the scientific community with supplying the necessary information in an appropriate form, and placing it in an appropriate context. For ecosystem management, the challenge is heightened by the inherent complexity of ecological systems and the interconnectedness of the biological, economic, and regulatory systems involved, at a variety of spatial scales from local and regional to national and international.
If scientists are not thinking more creatively about how to convey their own story—and I emphasize “story” then we are in trouble. People need to understand that science is not just a set of facts, that the trajectory of science is based on argument.…It is important, as journalists and scientists, to focus people on trajectory as the story develops.”
Andrew Revkin, February 12, 2009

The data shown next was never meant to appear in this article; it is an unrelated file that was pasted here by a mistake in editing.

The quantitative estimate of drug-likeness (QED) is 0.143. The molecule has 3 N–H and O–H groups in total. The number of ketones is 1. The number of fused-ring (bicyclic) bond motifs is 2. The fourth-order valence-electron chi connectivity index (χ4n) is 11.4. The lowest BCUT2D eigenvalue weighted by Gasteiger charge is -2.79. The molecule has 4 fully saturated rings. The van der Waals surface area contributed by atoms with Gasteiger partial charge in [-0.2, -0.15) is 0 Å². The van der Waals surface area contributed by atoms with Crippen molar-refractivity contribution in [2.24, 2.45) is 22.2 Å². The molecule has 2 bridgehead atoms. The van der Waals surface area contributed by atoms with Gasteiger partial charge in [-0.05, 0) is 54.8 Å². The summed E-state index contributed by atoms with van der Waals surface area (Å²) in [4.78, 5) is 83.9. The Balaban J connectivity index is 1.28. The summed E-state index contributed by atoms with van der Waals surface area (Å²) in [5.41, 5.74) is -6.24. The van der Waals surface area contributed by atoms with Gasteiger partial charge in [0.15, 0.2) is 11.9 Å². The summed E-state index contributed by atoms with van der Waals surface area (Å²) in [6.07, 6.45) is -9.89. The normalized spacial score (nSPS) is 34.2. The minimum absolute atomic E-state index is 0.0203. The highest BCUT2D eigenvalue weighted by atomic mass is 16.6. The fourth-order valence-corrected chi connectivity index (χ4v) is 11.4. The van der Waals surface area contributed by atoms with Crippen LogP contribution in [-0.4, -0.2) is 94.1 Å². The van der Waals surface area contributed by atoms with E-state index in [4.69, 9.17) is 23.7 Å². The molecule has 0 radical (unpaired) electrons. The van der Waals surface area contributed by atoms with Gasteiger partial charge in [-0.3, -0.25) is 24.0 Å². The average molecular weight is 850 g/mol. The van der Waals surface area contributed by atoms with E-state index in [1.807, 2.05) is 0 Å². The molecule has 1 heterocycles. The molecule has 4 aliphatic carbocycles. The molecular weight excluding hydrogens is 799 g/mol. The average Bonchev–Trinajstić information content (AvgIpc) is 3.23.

Some of the impediments to integrating scientific advice more closely with policy development are inherent in the scientific culture. Bruce Babbitt enjoined scientists to expand their efforts to explore the policy ramifications of their scientific results. He emphasized that the fear of appearing to be “advocates” if they stray too far from the specifics of their results in their policy discussions can be overdone and can be counterproductive to expanding the influence of scientific research. A related issue, identified by James P. Collins, is that devoting time and energy to the policy applications of scientific work does not necessarily result in professional advancement. In some instances, he said, scientists may even be penalized if such work detracts from their other professional efforts or if it is taken on too early in their careers, before their position is fully secure. Dr. Collins proposed that funders and administrators, as well as tenure and promotion committees, develop new approaches and systems of rewards to encourage more policy interaction and team-driven, as well as individual-driven, research. Andrew Revkin further suggested that every scientist should be thinking of ways to make his or her research understandable by the public. All three speakers emphasized the need to foster a community of science-policy professionals who are respected within the scientific community and who can also serve as conduits for effective scientific advice to policy makers.